Scientists Discover Giant Marine Turtle That Suctioned Its Food
Scientists have discovered a giant turtle fossil from the late Cretaceous period that possessed a mouth that used suction to eat food. The turtle, Ocepechelon bouyai, is named after the mining company that mines for phosphate deposits in Morocco, where the fossil was discovered, and the Greek name for turtle, and Baadi Bouya, an engineer and geologist who heads the OCP Geological Survey in Khouribga, Morocco.
An image of what Ocepechelon bouyai's head may have looked like. Image by C. Letenneur/MNHN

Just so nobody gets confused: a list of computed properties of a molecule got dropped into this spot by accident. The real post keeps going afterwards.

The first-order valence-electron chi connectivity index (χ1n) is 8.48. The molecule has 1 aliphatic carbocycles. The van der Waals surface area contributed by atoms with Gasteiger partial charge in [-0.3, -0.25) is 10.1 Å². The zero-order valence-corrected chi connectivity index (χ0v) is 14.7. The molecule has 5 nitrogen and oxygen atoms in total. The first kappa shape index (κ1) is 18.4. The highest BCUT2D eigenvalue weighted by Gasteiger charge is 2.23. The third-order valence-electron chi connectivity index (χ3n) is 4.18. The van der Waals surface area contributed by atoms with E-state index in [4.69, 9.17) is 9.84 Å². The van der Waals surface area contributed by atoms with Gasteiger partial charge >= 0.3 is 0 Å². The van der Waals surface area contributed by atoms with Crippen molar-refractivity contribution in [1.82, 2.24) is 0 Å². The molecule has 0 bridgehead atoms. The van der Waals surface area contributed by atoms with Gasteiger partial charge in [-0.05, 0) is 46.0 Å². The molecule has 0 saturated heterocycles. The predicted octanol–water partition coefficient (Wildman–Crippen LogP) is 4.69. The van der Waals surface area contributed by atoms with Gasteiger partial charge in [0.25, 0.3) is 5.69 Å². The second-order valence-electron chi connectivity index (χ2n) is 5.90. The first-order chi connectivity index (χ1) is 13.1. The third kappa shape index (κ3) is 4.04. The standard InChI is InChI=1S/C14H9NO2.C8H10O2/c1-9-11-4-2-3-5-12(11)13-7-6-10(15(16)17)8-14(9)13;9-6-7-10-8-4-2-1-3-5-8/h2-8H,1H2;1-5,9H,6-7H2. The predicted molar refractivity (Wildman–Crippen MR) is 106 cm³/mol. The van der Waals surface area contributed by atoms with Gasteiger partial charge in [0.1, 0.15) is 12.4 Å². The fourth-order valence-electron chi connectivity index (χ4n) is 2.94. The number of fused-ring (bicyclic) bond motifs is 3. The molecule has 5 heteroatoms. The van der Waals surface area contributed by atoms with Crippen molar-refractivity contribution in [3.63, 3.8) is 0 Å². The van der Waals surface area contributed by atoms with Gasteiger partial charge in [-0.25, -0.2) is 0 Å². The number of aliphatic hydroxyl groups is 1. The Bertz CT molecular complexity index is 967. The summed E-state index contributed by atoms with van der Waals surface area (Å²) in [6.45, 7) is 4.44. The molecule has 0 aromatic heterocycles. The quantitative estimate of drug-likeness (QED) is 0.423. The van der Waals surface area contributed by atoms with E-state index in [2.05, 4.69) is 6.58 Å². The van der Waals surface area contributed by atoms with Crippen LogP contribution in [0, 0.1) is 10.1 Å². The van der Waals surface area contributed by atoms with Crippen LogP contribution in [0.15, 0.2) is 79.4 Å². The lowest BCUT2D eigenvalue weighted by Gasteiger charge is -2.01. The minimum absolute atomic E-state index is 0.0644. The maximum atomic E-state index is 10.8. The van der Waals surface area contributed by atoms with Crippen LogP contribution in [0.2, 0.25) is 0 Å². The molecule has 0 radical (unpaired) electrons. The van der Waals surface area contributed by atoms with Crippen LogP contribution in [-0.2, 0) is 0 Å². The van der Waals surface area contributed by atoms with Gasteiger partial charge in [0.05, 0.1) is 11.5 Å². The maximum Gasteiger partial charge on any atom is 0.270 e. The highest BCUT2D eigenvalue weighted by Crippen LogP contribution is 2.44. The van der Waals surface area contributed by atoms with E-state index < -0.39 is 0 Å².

A complete 28-inch skull was found, which detailed the turtle's unique bony pipette-like snout. The scientists who discovered it liken the chelonian's snout to that of beaked whales. Ocepechelon bouyai is also similar to beaked whales in that it possesses an elongated jaw and a small mouth gape, about 6 cm in diameter. The scientists pointed out in their paper that it is interesting to note the small diameter of the mouth gape to that of the large size of the skull, 70 cm long. This infers that Ocepechelon bouyai was a small prey hunter that may have fed on small fishes, cephalapods and jellyfishes.
The complete paper, written by Nathalie Bardet, Nour-Eddine Jalil, France de Lapparent de Broin, Damien Germain, Olivier Lambert, and Mbarek Amaghzazcan be found on the PLoS One website.
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